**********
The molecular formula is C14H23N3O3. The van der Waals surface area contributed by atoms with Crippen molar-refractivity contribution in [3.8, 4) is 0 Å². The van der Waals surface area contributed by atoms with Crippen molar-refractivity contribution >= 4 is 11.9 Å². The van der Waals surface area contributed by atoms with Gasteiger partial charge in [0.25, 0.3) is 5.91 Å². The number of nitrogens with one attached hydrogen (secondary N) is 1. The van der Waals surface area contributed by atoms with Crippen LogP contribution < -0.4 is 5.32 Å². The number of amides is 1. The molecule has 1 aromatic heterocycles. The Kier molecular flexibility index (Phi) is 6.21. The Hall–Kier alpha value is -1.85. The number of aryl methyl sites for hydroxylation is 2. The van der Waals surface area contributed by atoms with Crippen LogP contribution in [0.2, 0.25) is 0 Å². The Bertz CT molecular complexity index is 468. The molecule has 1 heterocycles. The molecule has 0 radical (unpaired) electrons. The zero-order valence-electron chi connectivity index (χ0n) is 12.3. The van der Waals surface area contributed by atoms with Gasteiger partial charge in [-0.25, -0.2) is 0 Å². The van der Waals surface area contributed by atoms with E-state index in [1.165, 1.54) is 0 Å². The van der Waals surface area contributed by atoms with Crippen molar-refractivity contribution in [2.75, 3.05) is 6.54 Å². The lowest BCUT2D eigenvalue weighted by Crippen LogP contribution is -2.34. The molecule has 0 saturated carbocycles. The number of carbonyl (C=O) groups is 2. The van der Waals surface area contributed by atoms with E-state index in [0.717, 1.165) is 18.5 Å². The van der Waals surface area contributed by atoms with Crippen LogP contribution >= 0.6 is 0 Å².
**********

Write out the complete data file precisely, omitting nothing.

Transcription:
The molecular formula is C14H23N3O3. The van der Waals surface area contributed by atoms with Crippen molar-refractivity contribution in [3.8, 4) is 0 Å². The van der Waals surface area contributed by atoms with Crippen molar-refractivity contribution >= 4 is 11.9 Å². The van der Waals surface area contributed by atoms with Gasteiger partial charge in [0.25, 0.3) is 5.91 Å². The number of nitrogens with one attached hydrogen (secondary N) is 1. The van der Waals surface area contributed by atoms with Crippen LogP contribution < -0.4 is 5.32 Å². The number of amides is 1. The molecule has 1 aromatic heterocycles. The Kier molecular flexibility index (Phi) is 6.21. The Hall–Kier alpha value is -1.85. The number of aryl methyl sites for hydroxylation is 2. The van der Waals surface area contributed by atoms with Crippen LogP contribution in [0.2, 0.25) is 0 Å². The Bertz CT molecular complexity index is 468. The molecule has 1 heterocycles. The molecule has 0 radical (unpaired) electrons. The zero-order valence-electron chi connectivity index (χ0n) is 12.3. The van der Waals surface area contributed by atoms with Gasteiger partial charge in [-0.25, -0.2) is 0 Å². The van der Waals surface area contributed by atoms with E-state index in [1.165, 1.54) is 0 Å². The van der Waals surface area contributed by atoms with Crippen molar-refractivity contribution in [2.75, 3.05) is 6.54 Å². The lowest BCUT2D eigenvalue weighted by Crippen LogP contribution is -2.34. The molecule has 0 saturated carbocycles. The number of carbonyl (C=O) groups is 2. The van der Waals surface area contributed by atoms with E-state index in [0.717, 1.165) is 18.5 Å². The van der Waals surface area contributed by atoms with Crippen LogP contribution >= 0.6 is 0 Å².